Conferences, talks, panels and other events regularly gather together people to share individual and movement knowledge regarding ways to create social change. As part of the Commons Library Skills Share sessions in November 2022 this session focussed on skills related to documenting such events so that learnings can be shared beyond the event. Many of the examples included are from Australian Progress conferences – we are proud to have collaborated with Progress to provide conference content curation and look forward to future events.
Tips from the Session
Why gather materials at events?
- The Commons Library seeks to gather the collective wisdom of people engaged in social change. We are on the look out for opportunities to access and share that knowledge.
- Conferences are key moments of social movement knowledge production which can be catalysts for innovation and collaboration. There can be much greater lasting value from conferences via sharing the resources generated at them.
- Conference organisers tend to be focused on the core logistics of delivering the conference and have limited capacity to curate resources. The Commons can contribute complementary skills and focus to support the effectiveness of conferences while increasing the library contents.
- Knowledge spreads from conferences through the people who attend, who change their practices, or get excited and pass insights on to others. We support that mode of learning by making recordings, handouts and articles available, which can help make sure things don’t get lost in translation.
- We also give people the chance to learn from conferences, beyond attending or connecting with people who attended. Potentially people can learn from a conference by accessing materials on the Commons, potentially on the other side of the world after a number of years have passed.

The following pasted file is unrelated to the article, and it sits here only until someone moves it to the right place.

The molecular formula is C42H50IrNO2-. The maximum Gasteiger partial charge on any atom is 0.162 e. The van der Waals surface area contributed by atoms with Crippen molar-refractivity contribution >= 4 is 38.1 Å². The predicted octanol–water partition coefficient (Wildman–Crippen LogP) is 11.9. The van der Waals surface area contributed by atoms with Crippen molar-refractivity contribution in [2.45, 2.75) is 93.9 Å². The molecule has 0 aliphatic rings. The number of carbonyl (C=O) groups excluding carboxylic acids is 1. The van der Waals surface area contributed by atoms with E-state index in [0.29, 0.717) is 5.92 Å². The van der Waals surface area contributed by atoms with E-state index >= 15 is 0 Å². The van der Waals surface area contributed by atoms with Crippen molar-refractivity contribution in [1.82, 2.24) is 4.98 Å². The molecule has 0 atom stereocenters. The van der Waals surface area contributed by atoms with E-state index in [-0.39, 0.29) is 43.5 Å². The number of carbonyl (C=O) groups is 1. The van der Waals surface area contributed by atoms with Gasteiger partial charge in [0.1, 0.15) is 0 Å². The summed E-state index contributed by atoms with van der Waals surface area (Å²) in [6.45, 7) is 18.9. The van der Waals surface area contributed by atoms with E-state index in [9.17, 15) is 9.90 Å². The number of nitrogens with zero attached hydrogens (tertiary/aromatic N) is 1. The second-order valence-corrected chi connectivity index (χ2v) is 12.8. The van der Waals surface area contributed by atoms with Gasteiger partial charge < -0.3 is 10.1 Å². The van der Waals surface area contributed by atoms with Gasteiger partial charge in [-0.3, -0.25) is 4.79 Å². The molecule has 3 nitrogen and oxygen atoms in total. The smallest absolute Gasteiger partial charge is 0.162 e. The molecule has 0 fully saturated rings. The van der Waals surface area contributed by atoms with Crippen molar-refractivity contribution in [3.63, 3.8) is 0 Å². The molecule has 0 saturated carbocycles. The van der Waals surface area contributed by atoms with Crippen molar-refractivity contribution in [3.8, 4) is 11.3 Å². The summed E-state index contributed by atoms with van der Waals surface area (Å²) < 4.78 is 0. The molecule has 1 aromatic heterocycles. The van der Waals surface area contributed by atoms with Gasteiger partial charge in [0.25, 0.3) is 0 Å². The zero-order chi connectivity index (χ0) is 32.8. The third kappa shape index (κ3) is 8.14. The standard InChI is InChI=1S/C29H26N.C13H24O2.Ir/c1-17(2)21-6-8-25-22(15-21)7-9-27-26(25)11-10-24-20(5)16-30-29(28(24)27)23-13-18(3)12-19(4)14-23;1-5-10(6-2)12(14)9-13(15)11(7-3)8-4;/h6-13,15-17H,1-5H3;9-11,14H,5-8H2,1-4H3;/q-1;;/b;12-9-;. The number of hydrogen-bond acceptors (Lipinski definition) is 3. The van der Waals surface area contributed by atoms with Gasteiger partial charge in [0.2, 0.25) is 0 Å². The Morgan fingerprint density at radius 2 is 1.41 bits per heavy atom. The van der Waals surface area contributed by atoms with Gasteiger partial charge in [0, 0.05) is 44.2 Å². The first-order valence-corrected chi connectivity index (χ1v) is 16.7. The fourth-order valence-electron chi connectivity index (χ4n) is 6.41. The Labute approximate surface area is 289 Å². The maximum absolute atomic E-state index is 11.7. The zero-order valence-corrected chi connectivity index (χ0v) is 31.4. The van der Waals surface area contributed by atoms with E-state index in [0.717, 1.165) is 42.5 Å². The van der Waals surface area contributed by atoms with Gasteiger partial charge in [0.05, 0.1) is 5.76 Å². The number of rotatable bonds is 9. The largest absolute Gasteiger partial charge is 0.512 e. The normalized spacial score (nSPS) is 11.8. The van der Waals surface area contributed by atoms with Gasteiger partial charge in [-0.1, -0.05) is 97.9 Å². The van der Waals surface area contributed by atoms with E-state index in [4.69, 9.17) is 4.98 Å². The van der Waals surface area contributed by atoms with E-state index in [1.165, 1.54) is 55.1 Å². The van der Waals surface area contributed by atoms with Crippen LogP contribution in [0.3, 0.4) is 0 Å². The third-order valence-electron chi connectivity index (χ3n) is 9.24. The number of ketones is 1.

Examples of materials gathered at events
The materials gathered at conferences can take many different forms:
- Check out the range of materials gathered by the Commons Library at the Australian Progress conference FWD+Organise 2021.
- Articles written by presenters, for example Renee Carr adapted her FWD+Organise 2021 speech into the article Five Lessons from Fair Agenda’s Campaigns for Access to Abortion Care in Australia
- Articles written by participants based on presentations, for example Joel Dignam’s article Top 3 Messaging Tips from Anat Shenker-Osorio at Progress 2019
- Articles gathering multiple insights from workshops, such as Barnstorming in the Australia Context written by Commons librarian Antje Dun
- Articles based on presentations along with additional helpful resources, for example Deep Canvassing to Shift Hearts, Minds and Votes shares lessons from Caitlin Homrich-Knieling’s plenary and workshop at FWD+Organise 2021 along with related articles, podcasts and videos gathered by Antje Dun (as well as the related Deep Canvassing Scripts article)
- Recordings of sessions, such as the video of Carly Findlay’s Centre the voices of people with disability presentation at Progress 2017, and the audio of the Solidarity in Times of Crisis panel at Progress 2019